Canadian racing fans have their last chance to see the American Le Mans Series (ALMS) on their home soil this weekend before it gets swallowed in a merger with rival Grand American.
Those feeling sentimental might also want to venture out to Canadian Tire Motorsport Park (CTMP) on Sunday to watch the final race, since it has not been announced that the new merged series, called United SportsCar Racing, will have the Bowmanville, Ont., track on its 2014 calendar.
“While no decisions have been made, CTMP is certainly under serious consideration for next season,” said ALMS president Scott Atherton.
“This racetrack is one of the fastest and most challenging anywhere in the world and we know it has outstanding fan support – it is a Canadian national treasure. The importance of the greater Toronto market to many of our stakeholders and the benchmark setting improvements to the facility will certainly contribute to our decision making.”
Ironically, the final Canadian stop is at a track once owned by ALMS founder Don Panoz, who engineered the merger with NASCAR-controlled Grand-Am. In addition, one of the co-owners who bought CTMP from Panoz is Ron Fellows, a former ALMS champion in the GT class.
The Mobil 1 SportsCar Grand Prix starts at 1 p.m. Sunday and goes for two hours and 45 minutes.
The race weekend will also give Canadian fans their first chance to see the futuristic DeltaWing, which looks more like the Batmobile than a racing car. Although track sessions started Thursday with several different series getting in some practice time, the DeltaWing is scheduled to make its Canadian debut in ALMS practice on Friday afternoon.
While it looks neat, its sleek DeltaWing will be in tough on the weekend with the Muscle Milk Pickett Racing duo of Lucas Luhr and Klaus Graf showing up at one of their favourite tracks. The pair has scored three consecutive poles and wins at CTMP and will be looking to make it four in the No. 6 HPD ARX-03c. Luhr also holds the series’ career record for wins at 44.
Although it’s a plus that CTMP has hosted an ALMS race in every year of the series existence, there is no guarantee that the new management under NASCAR’s direction will bring the merged series north of the border.
On the other hand, NASCAR has a close relationship with Fellows, who successfully lured the NASCAR Truck Series to race at his track on Labour Day weekend. In addition, Fellows and his real estate developer partner Carlo Fidani have easily spent millions of dollars upgrading the facilities at CTMP to help attract both corporate events and new races. The renovations include a new event centre that holds the media room and meeting facilities, as well as an expanded pitlane and improvements to the track.
The investments and the storied history of great racing at the track should go a long way to convincing the United SportsCar Racing to find room for CTMP in its 2014 schedule.
“We’ve been able to witness firsthand the passion and loyalty of the many enthusiastic fans at CTMP,” Atherton said.
“We will take the opportunity throughout this weekend to thank them from the bottom of our hearts for their tremendous support. The fans clearly appreciate this racetrack and our unique brand of motorsport, and it’s not possible to put into words the appreciation we have for them.”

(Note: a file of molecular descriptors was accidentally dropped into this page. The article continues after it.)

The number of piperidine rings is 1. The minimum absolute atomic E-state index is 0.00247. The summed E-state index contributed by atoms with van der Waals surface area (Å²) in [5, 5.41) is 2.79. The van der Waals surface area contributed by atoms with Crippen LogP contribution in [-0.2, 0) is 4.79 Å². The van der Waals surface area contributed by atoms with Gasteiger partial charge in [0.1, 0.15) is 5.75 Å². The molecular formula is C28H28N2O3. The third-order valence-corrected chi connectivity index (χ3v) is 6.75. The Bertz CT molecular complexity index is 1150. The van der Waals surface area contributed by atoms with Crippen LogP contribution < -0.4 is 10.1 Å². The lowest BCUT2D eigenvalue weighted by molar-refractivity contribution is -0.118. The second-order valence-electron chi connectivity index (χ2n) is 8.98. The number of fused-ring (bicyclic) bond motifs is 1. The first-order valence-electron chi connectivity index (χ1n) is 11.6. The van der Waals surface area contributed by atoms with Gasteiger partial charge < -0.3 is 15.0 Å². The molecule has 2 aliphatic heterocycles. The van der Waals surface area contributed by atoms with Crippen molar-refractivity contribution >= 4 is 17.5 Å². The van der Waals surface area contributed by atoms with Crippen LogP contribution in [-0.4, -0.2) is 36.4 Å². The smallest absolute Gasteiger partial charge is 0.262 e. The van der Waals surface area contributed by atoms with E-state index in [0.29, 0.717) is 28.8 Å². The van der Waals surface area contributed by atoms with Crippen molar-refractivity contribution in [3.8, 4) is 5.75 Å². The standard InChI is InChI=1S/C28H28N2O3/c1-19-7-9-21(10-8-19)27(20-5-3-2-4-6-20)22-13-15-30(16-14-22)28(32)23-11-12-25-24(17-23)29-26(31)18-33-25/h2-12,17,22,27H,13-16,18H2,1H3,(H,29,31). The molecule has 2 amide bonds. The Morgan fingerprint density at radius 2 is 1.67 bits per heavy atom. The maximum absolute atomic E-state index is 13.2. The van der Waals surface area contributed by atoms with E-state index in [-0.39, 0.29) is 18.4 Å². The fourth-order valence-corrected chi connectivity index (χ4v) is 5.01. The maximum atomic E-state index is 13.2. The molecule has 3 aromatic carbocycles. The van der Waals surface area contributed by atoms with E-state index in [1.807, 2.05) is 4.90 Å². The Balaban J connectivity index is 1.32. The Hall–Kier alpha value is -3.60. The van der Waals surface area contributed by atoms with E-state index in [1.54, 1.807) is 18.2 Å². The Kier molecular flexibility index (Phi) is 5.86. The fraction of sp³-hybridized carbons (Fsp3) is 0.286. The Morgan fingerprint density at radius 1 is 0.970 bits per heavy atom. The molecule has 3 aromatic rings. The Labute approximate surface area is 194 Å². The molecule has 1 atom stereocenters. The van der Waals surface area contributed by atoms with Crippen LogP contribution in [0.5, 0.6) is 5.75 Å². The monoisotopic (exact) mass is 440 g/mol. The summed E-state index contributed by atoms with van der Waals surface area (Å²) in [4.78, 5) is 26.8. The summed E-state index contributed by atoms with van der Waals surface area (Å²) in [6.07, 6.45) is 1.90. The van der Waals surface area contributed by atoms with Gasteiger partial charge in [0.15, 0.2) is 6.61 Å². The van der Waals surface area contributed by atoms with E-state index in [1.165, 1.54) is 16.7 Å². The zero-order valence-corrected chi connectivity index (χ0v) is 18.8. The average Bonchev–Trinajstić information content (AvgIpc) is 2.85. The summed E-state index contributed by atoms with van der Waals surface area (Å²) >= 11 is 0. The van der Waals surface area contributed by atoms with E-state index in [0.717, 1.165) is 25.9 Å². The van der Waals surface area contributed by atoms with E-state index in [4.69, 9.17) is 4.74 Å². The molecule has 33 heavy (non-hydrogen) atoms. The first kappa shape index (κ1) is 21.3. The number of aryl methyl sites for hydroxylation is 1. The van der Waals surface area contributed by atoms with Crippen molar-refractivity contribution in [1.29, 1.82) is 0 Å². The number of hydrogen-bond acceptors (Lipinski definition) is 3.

There will also be several Canadians in the field, including Tony Burgess of Toronto who joins Dyson Racing in Bowmanville and will drive the No. 16 Mazda/Thetford/Norcold Lola B12/60 in the Prototype 1 Class for the rest of the season. Burgess will race for the team next year in the united series.
Montreal’s Kuno Wittmer will be behind the wheel of the SRT Motorsports No. 93 Pennzoil Ultra Viper GTS-R in the GT Class, while the Prototype Challenge Class has Kyle Marcelli of Barrie, Ont., and Vancouver’s Chris Cumming sharing the seat in the BAR1 Motorsports No. 8 Merchant Services LTD/Evident Capital/MBRP ORECA FLM09.
With German prosecutor filing charges against Formula One ringmaster Bernie Ecclestone, many have begun to wonder just how long he can keep his grip on the controls in the grand prix paddock.
The 82-year-old confirmed on Wednesday that he had been indicted in a bribery case involving the German banker who was in charge of the sale of F1 to CVC Capital Partners in 2006.
It is alleged that Ecclestone paid a $44-million (U.S.) bribe to Gerhard Gribkowsky of Bayern Landesbank in order to ensure that F1 would be sold to CVC, which had indicated that it would keep the octogenarian in charge of the day-to-day running of the sport.
Ecclestone admits paying the money, but countered that it was a shakedown by Gribkowsky who had threatened to go to U.K. authorities on some issues involving his Bambino Trust, which could cost the F1 boss millions of dollars in back taxes. The case will likely go to court later this year, if it is not settled beforehand. If convicted, Ecclestone, who is worth about $6.3-billion, could serve up to 10 years in prison.
The bigger question is whether CVC will keep Ecclestone in the chief executive seat as he faces his accuser, who is already serving time for receiving the money from Ecclestone, tax evasion for the unreported $44-million, and breach of trust.
Should Ecclestone leave the paddock, it would be the end of an era which saw the sport go from a mom-and-pop style operation in the 1980s to a massive commercial success with earnings of about $2.4-billion annually.
On the other hand, it could be a huge opportunity for F1 to change direction and embrace many new ideas and technologies that Ecclestone not only continues to ignore but also actively resists, such as YouTube and social media.
For more from Jeff Pappone, go to facebook.com/jeffpappone